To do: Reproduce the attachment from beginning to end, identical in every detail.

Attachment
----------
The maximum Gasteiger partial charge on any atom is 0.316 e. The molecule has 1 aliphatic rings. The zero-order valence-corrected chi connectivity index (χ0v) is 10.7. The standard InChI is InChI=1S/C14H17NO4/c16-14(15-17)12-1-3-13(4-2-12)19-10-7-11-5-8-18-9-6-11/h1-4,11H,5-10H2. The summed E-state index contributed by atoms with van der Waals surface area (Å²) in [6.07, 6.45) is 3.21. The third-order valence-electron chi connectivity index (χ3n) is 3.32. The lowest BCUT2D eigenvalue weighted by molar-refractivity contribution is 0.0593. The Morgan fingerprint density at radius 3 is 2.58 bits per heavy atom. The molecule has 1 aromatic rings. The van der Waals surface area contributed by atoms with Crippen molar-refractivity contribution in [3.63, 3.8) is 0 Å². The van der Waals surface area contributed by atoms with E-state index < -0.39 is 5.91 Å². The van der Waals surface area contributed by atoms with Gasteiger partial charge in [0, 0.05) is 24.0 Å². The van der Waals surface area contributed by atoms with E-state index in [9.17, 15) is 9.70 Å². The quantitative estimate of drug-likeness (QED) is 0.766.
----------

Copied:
The maximum Gasteiger partial charge on any atom is 0.316 e. The molecule has 1 aliphatic rings. The zero-order valence-corrected chi connectivity index (χ0v) is 10.7. The standard InChI is InChI=1S/C14H17NO4/c16-14(15-17)12-1-3-13(4-2-12)19-10-7-11-5-8-18-9-6-11/h1-4,11H,5-10H2. The summed E-state index contributed by atoms with van der Waals surface area (Å²) in [6.07, 6.45) is 3.21. The third-order valence-electron chi connectivity index (χ3n) is 3.32. The lowest BCUT2D eigenvalue weighted by molar-refractivity contribution is 0.0593. The Morgan fingerprint density at radius 3 is 2.58 bits per heavy atom. The molecule has 1 aromatic rings. The van der Waals surface area contributed by atoms with Crippen molar-refractivity contribution in [3.63, 3.8) is 0 Å². The van der Waals surface area contributed by atoms with E-state index < -0.39 is 5.91 Å². The van der Waals surface area contributed by atoms with Gasteiger partial charge in [0, 0.05) is 24.0 Å². The van der Waals surface area contributed by atoms with E-state index in [9.17, 15) is 9.70 Å². The quantitative estimate of drug-likeness (QED) is 0.766.